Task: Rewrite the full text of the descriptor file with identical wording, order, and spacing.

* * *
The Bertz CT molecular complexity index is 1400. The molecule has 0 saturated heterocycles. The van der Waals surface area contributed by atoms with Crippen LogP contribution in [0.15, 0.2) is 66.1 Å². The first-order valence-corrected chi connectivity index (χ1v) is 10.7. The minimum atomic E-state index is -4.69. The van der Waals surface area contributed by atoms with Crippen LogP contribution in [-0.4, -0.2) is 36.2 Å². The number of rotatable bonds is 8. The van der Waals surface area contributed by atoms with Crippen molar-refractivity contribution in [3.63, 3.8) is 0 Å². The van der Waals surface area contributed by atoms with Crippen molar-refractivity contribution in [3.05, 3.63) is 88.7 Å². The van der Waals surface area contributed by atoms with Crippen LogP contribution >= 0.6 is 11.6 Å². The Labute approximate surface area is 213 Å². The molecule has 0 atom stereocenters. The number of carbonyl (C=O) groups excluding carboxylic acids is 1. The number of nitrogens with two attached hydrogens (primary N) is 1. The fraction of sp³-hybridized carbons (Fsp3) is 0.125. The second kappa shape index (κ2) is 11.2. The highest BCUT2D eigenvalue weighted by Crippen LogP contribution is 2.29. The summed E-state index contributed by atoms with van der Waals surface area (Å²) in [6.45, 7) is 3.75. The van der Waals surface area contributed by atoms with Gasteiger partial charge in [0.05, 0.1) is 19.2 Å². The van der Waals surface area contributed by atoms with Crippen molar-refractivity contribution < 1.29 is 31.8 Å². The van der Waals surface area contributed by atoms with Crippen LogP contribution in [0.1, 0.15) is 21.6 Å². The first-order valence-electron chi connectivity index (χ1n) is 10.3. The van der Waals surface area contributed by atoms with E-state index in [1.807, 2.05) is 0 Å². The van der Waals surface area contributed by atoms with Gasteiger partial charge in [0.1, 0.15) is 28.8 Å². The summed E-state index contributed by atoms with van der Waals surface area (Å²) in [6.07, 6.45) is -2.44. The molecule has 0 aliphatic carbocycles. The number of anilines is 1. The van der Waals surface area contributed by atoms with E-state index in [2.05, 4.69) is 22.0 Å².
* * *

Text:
The Bertz CT molecular complexity index is 1400. The molecule has 0 saturated heterocycles. The van der Waals surface area contributed by atoms with Crippen LogP contribution in [0.15, 0.2) is 66.1 Å². The first-order valence-corrected chi connectivity index (χ1v) is 10.7. The minimum atomic E-state index is -4.69. The van der Waals surface area contributed by atoms with Crippen LogP contribution in [-0.4, -0.2) is 36.2 Å². The number of rotatable bonds is 8. The van der Waals surface area contributed by atoms with Crippen molar-refractivity contribution in [3.63, 3.8) is 0 Å². The van der Waals surface area contributed by atoms with Crippen molar-refractivity contribution in [3.05, 3.63) is 88.7 Å². The van der Waals surface area contributed by atoms with Crippen LogP contribution >= 0.6 is 11.6 Å². The Labute approximate surface area is 213 Å². The molecule has 0 atom stereocenters. The number of carbonyl (C=O) groups excluding carboxylic acids is 1. The number of nitrogens with two attached hydrogens (primary N) is 1. The fraction of sp³-hybridized carbons (Fsp3) is 0.125. The second kappa shape index (κ2) is 11.2. The highest BCUT2D eigenvalue weighted by Crippen LogP contribution is 2.29. The summed E-state index contributed by atoms with van der Waals surface area (Å²) in [6.45, 7) is 3.75. The van der Waals surface area contributed by atoms with Gasteiger partial charge in [0.05, 0.1) is 19.2 Å². The van der Waals surface area contributed by atoms with Crippen molar-refractivity contribution < 1.29 is 31.8 Å². The van der Waals surface area contributed by atoms with Crippen LogP contribution in [0.1, 0.15) is 21.6 Å². The first-order valence-electron chi connectivity index (χ1n) is 10.3. The van der Waals surface area contributed by atoms with E-state index in [1.807, 2.05) is 0 Å². The van der Waals surface area contributed by atoms with Gasteiger partial charge in [0.1, 0.15) is 28.8 Å². The summed E-state index contributed by atoms with van der Waals surface area (Å²) in [6.07, 6.45) is -2.44. The molecule has 0 aliphatic carbocycles. The number of anilines is 1. The van der Waals surface area contributed by atoms with E-state index in [2.05, 4.69) is 22.0 Å².